The alleged rape is real, but it is the rape of sexuality itself

Quote of the Day for Saturday, September 12th, 2013:

Pete Jermann, writing on-line last week for Crisis Magazine, anticipates that the new school year will see the resurgence of the phony “college rape crisis” narrative that became de rigeur of late, especially last year. Except that Jermann sees that it is not phony at all, but simply a disordered expression of a genuine response to violation, but a violation that encompasses (and implicates!) the entirety of modern “sexual” culture:

 

The crisis is not in the competing true/false allegations of the parties involved, nor in the inability to define rape, but in the underlying hopelessness of lives denied authentic sexual meaning. The real crisis is the forlorn cry of a generation lost in the wilderness of the Sexual Revolution. The alleged rape is real, but it is the rape of sexuality itself.

An excuse for feminist outrage, the manufactured campus rape crisis is a facade behind which lies a ghostly terrain where not only “man,” and “woman,” but “sex,” and “love” are empty shadows of an earlier time. …

The campus rape movement is an outcry of this emptiness. It is the cry of those trapped in a world without meaning, a world seeking love without knowing love. It is not the oft heralded number of one in five college girls that have been raped. It is an entire generation, both male and female.

The campus rape movement is not a continuation of the Sexual Revolution but an inadvertent counter-revolution. It is inadvertent because its proponents consider themselves part of the revolution they challenge. It is a counter-revolution because it seeks meaning in a revolution that destroys meaning. Without help it will fail because it cannot see itself for what it is, for what all lies are, a mass of contradictions. The demand that women be respected falls flat in a culture that has already condemned respect as patronizing male chauvinism. A generation raised on the love of self, a “love” based on feelings of one’s own goodness, cannot understand a “respect” that begins with the denial of self and the consideration of the other. Nor can it understand what it means to respect a “woman” when there is no concept of woman larger than any particular woman, or, in the new transgendered world, even any particular man. The aggrieved women of the campus rape movement demand a recognition of womanhood they themselves do not acknowledge. They seek love without definition of either love or the object loved.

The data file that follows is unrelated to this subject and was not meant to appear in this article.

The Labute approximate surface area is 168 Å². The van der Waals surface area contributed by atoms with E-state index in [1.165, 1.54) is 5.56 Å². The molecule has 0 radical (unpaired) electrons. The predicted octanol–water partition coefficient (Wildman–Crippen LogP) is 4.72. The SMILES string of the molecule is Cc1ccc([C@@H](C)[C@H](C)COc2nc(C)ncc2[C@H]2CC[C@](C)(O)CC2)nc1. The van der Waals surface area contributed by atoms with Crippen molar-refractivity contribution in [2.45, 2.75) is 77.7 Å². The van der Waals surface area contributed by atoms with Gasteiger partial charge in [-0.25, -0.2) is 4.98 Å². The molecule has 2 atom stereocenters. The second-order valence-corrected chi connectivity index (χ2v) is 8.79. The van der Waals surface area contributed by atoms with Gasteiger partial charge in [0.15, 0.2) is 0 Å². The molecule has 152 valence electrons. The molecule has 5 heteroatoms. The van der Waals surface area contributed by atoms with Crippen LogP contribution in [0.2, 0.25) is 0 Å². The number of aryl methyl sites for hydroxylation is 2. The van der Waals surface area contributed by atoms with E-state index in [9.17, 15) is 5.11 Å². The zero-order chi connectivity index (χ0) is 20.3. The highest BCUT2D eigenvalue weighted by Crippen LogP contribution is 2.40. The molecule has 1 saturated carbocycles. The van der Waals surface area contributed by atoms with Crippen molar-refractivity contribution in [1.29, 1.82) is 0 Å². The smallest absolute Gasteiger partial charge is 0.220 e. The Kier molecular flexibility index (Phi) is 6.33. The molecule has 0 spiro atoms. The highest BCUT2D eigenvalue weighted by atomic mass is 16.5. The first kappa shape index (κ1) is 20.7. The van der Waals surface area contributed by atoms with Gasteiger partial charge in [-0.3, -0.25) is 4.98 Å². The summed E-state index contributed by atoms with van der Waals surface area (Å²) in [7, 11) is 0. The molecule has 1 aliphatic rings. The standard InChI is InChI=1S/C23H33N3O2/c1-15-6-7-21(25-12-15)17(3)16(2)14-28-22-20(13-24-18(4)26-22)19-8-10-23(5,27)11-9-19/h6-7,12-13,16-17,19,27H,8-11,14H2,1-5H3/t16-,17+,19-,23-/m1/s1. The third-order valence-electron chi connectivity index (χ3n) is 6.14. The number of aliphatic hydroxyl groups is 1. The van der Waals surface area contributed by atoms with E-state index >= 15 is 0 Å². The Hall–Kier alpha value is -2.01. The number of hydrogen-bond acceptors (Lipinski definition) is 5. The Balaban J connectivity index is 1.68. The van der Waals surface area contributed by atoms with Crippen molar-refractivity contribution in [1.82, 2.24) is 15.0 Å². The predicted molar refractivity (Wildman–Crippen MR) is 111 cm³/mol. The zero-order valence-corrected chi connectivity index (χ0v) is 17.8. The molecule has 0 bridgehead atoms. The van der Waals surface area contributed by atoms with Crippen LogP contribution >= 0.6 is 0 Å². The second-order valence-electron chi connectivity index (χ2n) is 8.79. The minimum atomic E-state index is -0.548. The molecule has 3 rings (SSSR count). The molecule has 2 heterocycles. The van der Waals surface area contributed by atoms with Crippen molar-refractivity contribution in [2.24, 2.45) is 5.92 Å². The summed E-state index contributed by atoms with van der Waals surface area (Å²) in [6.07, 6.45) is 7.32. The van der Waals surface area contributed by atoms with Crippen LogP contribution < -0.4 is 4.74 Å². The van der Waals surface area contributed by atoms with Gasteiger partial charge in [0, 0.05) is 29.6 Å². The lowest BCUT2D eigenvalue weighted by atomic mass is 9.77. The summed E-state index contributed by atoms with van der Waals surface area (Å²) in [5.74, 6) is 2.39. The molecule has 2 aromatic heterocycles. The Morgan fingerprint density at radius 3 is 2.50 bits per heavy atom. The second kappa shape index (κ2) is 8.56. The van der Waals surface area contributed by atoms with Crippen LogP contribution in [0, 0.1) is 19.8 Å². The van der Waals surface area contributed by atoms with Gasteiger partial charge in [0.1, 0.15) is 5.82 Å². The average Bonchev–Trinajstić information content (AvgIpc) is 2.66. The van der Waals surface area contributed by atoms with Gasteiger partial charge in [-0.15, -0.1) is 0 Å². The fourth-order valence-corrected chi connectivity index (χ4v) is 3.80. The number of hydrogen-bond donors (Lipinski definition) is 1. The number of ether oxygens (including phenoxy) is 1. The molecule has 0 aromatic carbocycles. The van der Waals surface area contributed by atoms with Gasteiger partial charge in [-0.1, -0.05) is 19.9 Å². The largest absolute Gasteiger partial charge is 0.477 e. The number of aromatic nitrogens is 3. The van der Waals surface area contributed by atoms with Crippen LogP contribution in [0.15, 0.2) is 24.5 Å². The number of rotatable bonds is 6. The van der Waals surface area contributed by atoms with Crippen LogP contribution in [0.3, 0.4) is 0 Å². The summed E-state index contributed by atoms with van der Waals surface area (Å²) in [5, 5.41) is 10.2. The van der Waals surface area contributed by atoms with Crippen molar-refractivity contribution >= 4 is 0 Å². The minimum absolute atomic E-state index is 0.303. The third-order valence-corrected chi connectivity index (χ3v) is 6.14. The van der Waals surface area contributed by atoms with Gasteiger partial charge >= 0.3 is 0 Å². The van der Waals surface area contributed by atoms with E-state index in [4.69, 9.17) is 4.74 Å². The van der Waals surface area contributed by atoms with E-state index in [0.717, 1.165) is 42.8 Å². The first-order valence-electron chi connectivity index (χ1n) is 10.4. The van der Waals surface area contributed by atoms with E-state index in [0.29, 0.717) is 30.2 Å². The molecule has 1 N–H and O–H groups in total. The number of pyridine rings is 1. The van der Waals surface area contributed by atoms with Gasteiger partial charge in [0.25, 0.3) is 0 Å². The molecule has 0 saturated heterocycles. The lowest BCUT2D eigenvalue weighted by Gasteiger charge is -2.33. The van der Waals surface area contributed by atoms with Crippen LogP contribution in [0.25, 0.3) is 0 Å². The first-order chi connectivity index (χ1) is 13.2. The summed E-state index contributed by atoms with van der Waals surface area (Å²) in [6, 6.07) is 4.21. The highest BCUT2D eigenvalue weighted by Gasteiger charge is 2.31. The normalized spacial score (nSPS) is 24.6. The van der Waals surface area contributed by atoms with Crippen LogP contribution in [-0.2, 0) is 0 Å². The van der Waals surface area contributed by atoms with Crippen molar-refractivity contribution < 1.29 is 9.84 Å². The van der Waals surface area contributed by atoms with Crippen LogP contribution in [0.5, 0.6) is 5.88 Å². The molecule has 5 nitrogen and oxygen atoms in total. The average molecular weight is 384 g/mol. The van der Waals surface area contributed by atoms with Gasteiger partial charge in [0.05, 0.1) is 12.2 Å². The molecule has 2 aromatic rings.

In such a world, one where love has no meaning and feelings are all-meaning, a woman who awakes with bad feelings, whether the morning after or any morning after, has indeed been raped. With sex reduced to good feelings there is no accounting for bad feelings. …

Rape is the crime of sex forcefully taken. The Sexual Revolution is an act of rape that has taken our sexuality itself.

Jermann is simply spot-on. Read the whole article – it’s only 1,500 words. His comments (final paragraph of article – not quoted above) on the sad Columbia “Mattress Girl” saga from last year struck me as exactly true to my almost-despairing thoughts on the matter at the time: there was no side to take in the conflict, no good actors to be found. There was only a poisonous social context, in which these hapless fools were submerged, in which there is simply no readily available option to do good, in which no one remains with a sense even for what virtue is, never mind what it consists of, or how to embrace and embody it.

When I consider what concerns me most about sending my daughter off to college next year, it is precisely that toxic stew of moral imbecility that I fear: not my daughter’s judgment, and not even so much the judgment of others, but the vacuum created by the relentless lies about what it means to be human.